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Detailed entries for one subject from the INDEX TO HOW TO DO IT INFORMATION.
Click on a see also (sa) or tracing (xx) to view detailed entries about a related subject.
The entries are in alphabetical order by magazine name and then in chronological sequence.
To obtain a copy of any magazine article contact your local public library or the publisher.

sa   COLOR
sa   LIGHT
sa   PRISM
xx   LIGHT

How to engage in observing and recording atmospheric optics. Part 1. Formerly called meteorological optics, it is simply the study of the multitudinous visual effects our atmosphere creates on light received from the sun.
ASTRONOMY Feb 1982 (v.10#2) pg. 50

How to engage in observing and recording atmospheric optics. Part 2.
ASTRONOMY Mar 1982 (v.10#3) pg. 54

Homemade refraction tank allows simulation of moving lights seen in the night sky under atmospheric temperature inversions, one explanation for UFO sightings.
POPULAR SCIENCE May 1970 (v.196#5) pg. 109

Moire patterns provide both recreation and some analogues for solving problems.
SCIENTIFIC AMERICAN Nov 1964 (v.211#5) pg. 134

Nomogram for determining the distance at which an object must be placed from a lens of known focal length so that its image will come to focus at a specified distance on the other side of the lens.
SCIENTIFIC AMERICAN Aug 1970 (v.223#2) pg. 117

Projecting moire patterns on 3-dimensional objects and photographing the results.
SCIENTIFIC AMERICAN Oct 1973 (v.229#4) pg. 120

How to make cylindrical and conical anamorphoscopes. Also includes instructions for making drawings using the geometrical technique and with the use of an enlarger or 35mm slide projector. (Anamorphic art is realistic art that has been grossly distorted in projection. By viewing the distortion through an anamorphoscope the image is reflected undistorted.)
SCIENTIFIC AMERICAN Jan 1975 (v.232#1) pg. 110

How to make a ruling engine that generates diffraction gratings of top optical quality.
SCIENTIFIC AMERICAN Apr 1975 (v.232#4) pg. 134

Observations on grinding glass by hand (free abrasive grinding) with suggestions for preventing scratches.
SCIENTIFIC AMERICAN Aug 1978 (v.239#2) pg. 140

A look at some classic visual diversions that were popular in the 19th century (moire effects, the kaleidoscope and the stereoscope). Includes information on duplicating moire pattern systems, how to make a kaleidoscope and how to make your own stereoscope and stereo cards from old Polaroid snapshots.
SCIENTIFIC AMERICAN Dec 1978 (v.239#6) pg. 182
Added Info SCIENTIFIC AMERICAN Jun 1979 (v.240#6) pg. 195

Investigating the supernumary arcs (extra bands of color) found in some rainbows.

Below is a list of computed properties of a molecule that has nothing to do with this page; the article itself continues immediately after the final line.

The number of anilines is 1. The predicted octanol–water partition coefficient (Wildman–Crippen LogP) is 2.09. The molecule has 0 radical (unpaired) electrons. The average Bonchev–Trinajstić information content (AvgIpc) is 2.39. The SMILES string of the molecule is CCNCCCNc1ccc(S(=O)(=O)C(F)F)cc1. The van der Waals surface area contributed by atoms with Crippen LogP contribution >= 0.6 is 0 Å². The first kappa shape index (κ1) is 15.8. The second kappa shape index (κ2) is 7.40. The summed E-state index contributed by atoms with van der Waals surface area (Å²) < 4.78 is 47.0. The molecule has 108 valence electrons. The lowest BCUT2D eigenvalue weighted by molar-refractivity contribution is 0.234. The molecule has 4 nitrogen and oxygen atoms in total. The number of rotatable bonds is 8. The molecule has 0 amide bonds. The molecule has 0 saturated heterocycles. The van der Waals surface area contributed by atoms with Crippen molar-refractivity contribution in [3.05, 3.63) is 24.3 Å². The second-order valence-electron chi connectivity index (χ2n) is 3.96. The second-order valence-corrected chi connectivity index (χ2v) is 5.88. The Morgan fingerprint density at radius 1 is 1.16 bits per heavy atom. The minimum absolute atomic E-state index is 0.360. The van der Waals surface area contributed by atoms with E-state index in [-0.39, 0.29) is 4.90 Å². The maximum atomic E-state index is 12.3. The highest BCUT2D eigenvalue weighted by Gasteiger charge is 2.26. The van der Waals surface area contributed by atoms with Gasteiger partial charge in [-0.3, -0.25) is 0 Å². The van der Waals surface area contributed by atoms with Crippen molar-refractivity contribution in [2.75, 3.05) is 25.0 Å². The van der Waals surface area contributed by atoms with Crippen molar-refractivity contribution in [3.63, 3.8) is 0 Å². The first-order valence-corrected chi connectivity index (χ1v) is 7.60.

SCIENTIFIC AMERICAN Jun 1980 (v.242#6) pg. 174

The amateur scientist. Anamorphic pictures (photographs). Distorted views from which distortion can be removed.
SCIENTIFIC AMERICAN Jul 1981 (v.245#1) pg. 176

Experiments with a gradient-index (GRIN) lens in which the index of refraction varies internally.
SCIENTIFIC AMERICAN Jul 1982 (v.247#1) pg. 151

Simple optical experiments in which spatial filtering removes the unwanted information ("noise") from pictures.
SCIENTIFIC AMERICAN Nov 1982 (v.247#5) pg. 194

How to make lenses out of ice. Use them to start a fire, take a picture, etc.
SCIENTIFIC AMERICAN Apr 1983 (v.248#4) pg. 132

The amateur scientist. The optics of fly fishing. An analysis of how a fish views an object on (and above) the surface of the water. The impact of light refraction on line of sight.
SCIENTIFIC AMERICAN Mar 1984 (v.250#3) pg. 138

The amateur scientist. How the sun's reflection from water offers a means of calculating the slopes of waves. By photographing the reflection, one can compute the maximum slope without having to go out on the water. Experiments with reflections from a tilted mirror help illustrate the concepts.
SCIENTIFIC AMERICAN Jun 1985 (v.252#6) pg. 130

Layout and description of the "Hall of Mirrors" in Lucerne, Switzerland. Properties of the typical optical maze are discussed.
SCIENTIFIC AMERICAN Jun 1986 (v.254#6) pg. 120

Experiments on three-dimensional vision. Basic designs for a hyperscope, pseudoscope, and rhombus device are included.
SCIENTIFIC AMERICAN Nov 1986 (v.255#5) pg. 134

Reflections from a water surface display some curious optical properties.
SCIENTIFIC AMERICAN Jan 1987 (v.256#1) pg. 120

Reflections from a shiny ball. An analysis of the distorted images seen in Christmas-tree ornaments and other reflecting balls.
SCIENTIFIC AMERICAN Dec 1988 (v.259#6) pg. 112

The colors seen in the sky offer lessons in optical scattering. How light interracts with molecules and airborne particles.
SCIENTIFIC AMERICAN Jan 1989 (v.260#1) pg. 102

A drop of water becomes a gateway into the world of "catastrophe optics". A study of light patterns caused when light passes through a drop of water attached to a glass surface.
SCIENTIFIC AMERICAN Sep 1989 (v.261#3) pg. 176

Optical ray-tracing on a microcomputer. Short BASIC program traces a meridional light ray through an optical system. Any combination of lens and mirror surfaces are allowed.
SKY & TELESCOPE Apr 1981 (v.61#4) pg. 356

Build a simple optical instrument to view diffraction patterns.
SKY & TELESCOPE Oct 1983 (v.66#4) pg. 355

How to simulate the concept of a "gravitational lens" and show the effect.
SKY & TELESCOPE Nov 1983 (v.66#5) pg. 394

A field guide to atmospheric optics. Includes rainbows, halo phenomena, coronas, glories, low suns and twilights.
SKY & TELESCOPE Mar 1989 (v.77#3) pg. 254
Added Info SKY & TELESCOPE Aug 1989 (v.78#2) pg. 125

Warning on potential health hazards for optical fabricators who work with diamond cutting and surfacing equipment.
TELESCOPE MAKING #34 Fall 1988 pg. 39